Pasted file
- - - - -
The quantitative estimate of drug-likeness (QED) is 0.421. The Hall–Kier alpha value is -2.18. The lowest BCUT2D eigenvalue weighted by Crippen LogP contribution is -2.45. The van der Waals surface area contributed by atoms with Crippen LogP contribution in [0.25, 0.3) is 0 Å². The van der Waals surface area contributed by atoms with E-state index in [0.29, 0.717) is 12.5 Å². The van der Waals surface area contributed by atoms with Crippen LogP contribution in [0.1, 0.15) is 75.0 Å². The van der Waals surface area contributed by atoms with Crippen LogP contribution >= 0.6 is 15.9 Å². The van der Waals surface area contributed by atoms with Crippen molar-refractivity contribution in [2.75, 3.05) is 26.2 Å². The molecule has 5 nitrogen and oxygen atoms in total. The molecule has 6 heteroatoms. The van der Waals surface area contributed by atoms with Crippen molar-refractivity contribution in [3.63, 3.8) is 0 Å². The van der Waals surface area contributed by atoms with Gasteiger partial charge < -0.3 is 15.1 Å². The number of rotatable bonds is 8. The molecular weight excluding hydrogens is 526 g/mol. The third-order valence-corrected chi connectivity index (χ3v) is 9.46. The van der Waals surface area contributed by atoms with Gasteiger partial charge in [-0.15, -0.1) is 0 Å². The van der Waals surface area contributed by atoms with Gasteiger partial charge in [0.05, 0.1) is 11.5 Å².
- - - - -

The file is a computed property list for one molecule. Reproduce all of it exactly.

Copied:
The quantitative estimate of drug-likeness (QED) is 0.421. The Hall–Kier alpha value is -2.18. The lowest BCUT2D eigenvalue weighted by Crippen LogP contribution is -2.45. The van der Waals surface area contributed by atoms with Crippen LogP contribution in [0.25, 0.3) is 0 Å². The van der Waals surface area contributed by atoms with E-state index in [0.29, 0.717) is 12.5 Å². The van der Waals surface area contributed by atoms with Crippen LogP contribution in [0.1, 0.15) is 75.0 Å². The van der Waals surface area contributed by atoms with Crippen LogP contribution >= 0.6 is 15.9 Å². The van der Waals surface area contributed by atoms with Crippen molar-refractivity contribution in [2.75, 3.05) is 26.2 Å². The molecule has 5 nitrogen and oxygen atoms in total. The molecule has 6 heteroatoms. The van der Waals surface area contributed by atoms with Crippen molar-refractivity contribution in [3.63, 3.8) is 0 Å². The van der Waals surface area contributed by atoms with Gasteiger partial charge < -0.3 is 15.1 Å². The number of rotatable bonds is 8. The molecular weight excluding hydrogens is 526 g/mol. The third-order valence-corrected chi connectivity index (χ3v) is 9.46. The van der Waals surface area contributed by atoms with Gasteiger partial charge in [-0.15, -0.1) is 0 Å². The van der Waals surface area contributed by atoms with Gasteiger partial charge in [0.05, 0.1) is 11.5 Å².